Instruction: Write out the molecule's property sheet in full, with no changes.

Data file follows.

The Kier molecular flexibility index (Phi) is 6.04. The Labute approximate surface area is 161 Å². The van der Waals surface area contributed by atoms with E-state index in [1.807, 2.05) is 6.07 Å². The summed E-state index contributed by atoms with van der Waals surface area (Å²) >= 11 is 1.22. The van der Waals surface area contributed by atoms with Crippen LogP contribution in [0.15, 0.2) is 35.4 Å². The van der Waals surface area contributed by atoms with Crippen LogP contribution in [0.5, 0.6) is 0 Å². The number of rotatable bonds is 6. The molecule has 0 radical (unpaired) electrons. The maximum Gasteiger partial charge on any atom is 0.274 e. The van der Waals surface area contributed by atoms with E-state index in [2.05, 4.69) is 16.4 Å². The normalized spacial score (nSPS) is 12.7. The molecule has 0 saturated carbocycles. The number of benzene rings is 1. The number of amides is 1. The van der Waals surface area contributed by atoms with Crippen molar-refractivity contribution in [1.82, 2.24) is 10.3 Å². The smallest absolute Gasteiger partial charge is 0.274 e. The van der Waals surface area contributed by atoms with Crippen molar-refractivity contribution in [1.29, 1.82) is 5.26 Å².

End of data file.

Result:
The Kier molecular flexibility index (Phi) is 6.04. The Labute approximate surface area is 161 Å². The van der Waals surface area contributed by atoms with E-state index in [1.807, 2.05) is 6.07 Å². The summed E-state index contributed by atoms with van der Waals surface area (Å²) >= 11 is 1.22. The van der Waals surface area contributed by atoms with Crippen LogP contribution in [0.15, 0.2) is 35.4 Å². The van der Waals surface area contributed by atoms with Crippen LogP contribution in [0.5, 0.6) is 0 Å². The number of rotatable bonds is 6. The molecule has 0 radical (unpaired) electrons. The maximum Gasteiger partial charge on any atom is 0.274 e. The van der Waals surface area contributed by atoms with E-state index in [2.05, 4.69) is 16.4 Å². The normalized spacial score (nSPS) is 12.7. The molecule has 0 saturated carbocycles. The number of benzene rings is 1. The number of amides is 1. The van der Waals surface area contributed by atoms with Crippen molar-refractivity contribution in [1.82, 2.24) is 10.3 Å². The smallest absolute Gasteiger partial charge is 0.274 e. The van der Waals surface area contributed by atoms with Crippen molar-refractivity contribution in [1.29, 1.82) is 5.26 Å².